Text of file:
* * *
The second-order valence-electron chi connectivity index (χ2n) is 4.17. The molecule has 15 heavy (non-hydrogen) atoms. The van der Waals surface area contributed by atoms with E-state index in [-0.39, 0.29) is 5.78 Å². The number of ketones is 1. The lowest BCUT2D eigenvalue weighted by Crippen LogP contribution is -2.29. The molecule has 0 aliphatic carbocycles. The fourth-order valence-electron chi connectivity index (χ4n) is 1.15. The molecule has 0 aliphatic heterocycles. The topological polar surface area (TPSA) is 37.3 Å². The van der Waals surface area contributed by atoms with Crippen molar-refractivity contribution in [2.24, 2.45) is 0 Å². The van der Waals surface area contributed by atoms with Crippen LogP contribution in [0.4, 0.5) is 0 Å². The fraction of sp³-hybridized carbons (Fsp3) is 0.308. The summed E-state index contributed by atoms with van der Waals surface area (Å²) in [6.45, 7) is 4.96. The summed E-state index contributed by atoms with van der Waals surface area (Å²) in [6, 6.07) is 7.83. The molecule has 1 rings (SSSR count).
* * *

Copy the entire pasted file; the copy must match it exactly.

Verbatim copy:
The second-order valence-electron chi connectivity index (χ2n) is 4.17. The molecule has 15 heavy (non-hydrogen) atoms. The van der Waals surface area contributed by atoms with E-state index in [-0.39, 0.29) is 5.78 Å². The number of ketones is 1. The lowest BCUT2D eigenvalue weighted by Crippen LogP contribution is -2.29. The molecule has 0 aliphatic carbocycles. The fourth-order valence-electron chi connectivity index (χ4n) is 1.15. The molecule has 0 aliphatic heterocycles. The topological polar surface area (TPSA) is 37.3 Å². The van der Waals surface area contributed by atoms with Crippen molar-refractivity contribution in [2.24, 2.45) is 0 Å². The van der Waals surface area contributed by atoms with Crippen LogP contribution in [0.4, 0.5) is 0 Å². The fraction of sp³-hybridized carbons (Fsp3) is 0.308. The summed E-state index contributed by atoms with van der Waals surface area (Å²) in [6.45, 7) is 4.96. The summed E-state index contributed by atoms with van der Waals surface area (Å²) in [6, 6.07) is 7.83. The molecule has 1 rings (SSSR count).